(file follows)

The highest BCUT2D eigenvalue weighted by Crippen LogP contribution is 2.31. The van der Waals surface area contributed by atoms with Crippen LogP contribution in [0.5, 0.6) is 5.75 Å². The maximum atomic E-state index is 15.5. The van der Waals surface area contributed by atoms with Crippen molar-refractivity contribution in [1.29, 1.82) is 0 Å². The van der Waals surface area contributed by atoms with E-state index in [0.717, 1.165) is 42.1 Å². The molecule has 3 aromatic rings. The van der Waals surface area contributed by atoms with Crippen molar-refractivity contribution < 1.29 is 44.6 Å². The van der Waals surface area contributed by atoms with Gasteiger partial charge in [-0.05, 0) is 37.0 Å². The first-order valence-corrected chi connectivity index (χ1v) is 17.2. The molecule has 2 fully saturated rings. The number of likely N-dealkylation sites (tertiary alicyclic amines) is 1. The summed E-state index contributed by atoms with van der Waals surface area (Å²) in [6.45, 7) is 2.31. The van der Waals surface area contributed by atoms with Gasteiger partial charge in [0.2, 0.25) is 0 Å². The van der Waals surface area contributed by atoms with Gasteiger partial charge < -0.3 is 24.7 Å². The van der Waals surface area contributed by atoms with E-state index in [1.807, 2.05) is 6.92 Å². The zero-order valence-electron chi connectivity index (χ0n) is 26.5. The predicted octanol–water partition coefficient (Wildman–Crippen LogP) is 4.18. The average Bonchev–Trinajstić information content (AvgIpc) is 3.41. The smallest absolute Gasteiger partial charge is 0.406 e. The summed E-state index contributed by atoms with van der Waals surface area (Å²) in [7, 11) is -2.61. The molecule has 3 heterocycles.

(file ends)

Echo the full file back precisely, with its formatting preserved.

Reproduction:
The highest BCUT2D eigenvalue weighted by Crippen LogP contribution is 2.31. The van der Waals surface area contributed by atoms with Crippen LogP contribution in [0.5, 0.6) is 5.75 Å². The maximum atomic E-state index is 15.5. The van der Waals surface area contributed by atoms with Crippen molar-refractivity contribution in [1.29, 1.82) is 0 Å². The van der Waals surface area contributed by atoms with E-state index in [0.717, 1.165) is 42.1 Å². The molecule has 3 aromatic rings. The van der Waals surface area contributed by atoms with Crippen molar-refractivity contribution < 1.29 is 44.6 Å². The van der Waals surface area contributed by atoms with Gasteiger partial charge in [-0.05, 0) is 37.0 Å². The first-order valence-corrected chi connectivity index (χ1v) is 17.2. The molecule has 2 fully saturated rings. The number of likely N-dealkylation sites (tertiary alicyclic amines) is 1. The summed E-state index contributed by atoms with van der Waals surface area (Å²) in [6.45, 7) is 2.31. The van der Waals surface area contributed by atoms with Gasteiger partial charge in [0.2, 0.25) is 0 Å². The van der Waals surface area contributed by atoms with Gasteiger partial charge < -0.3 is 24.7 Å². The van der Waals surface area contributed by atoms with E-state index in [1.807, 2.05) is 6.92 Å². The zero-order valence-electron chi connectivity index (χ0n) is 26.5. The predicted octanol–water partition coefficient (Wildman–Crippen LogP) is 4.18. The average Bonchev–Trinajstić information content (AvgIpc) is 3.41. The smallest absolute Gasteiger partial charge is 0.406 e. The summed E-state index contributed by atoms with van der Waals surface area (Å²) in [7, 11) is -2.61. The molecule has 3 heterocycles.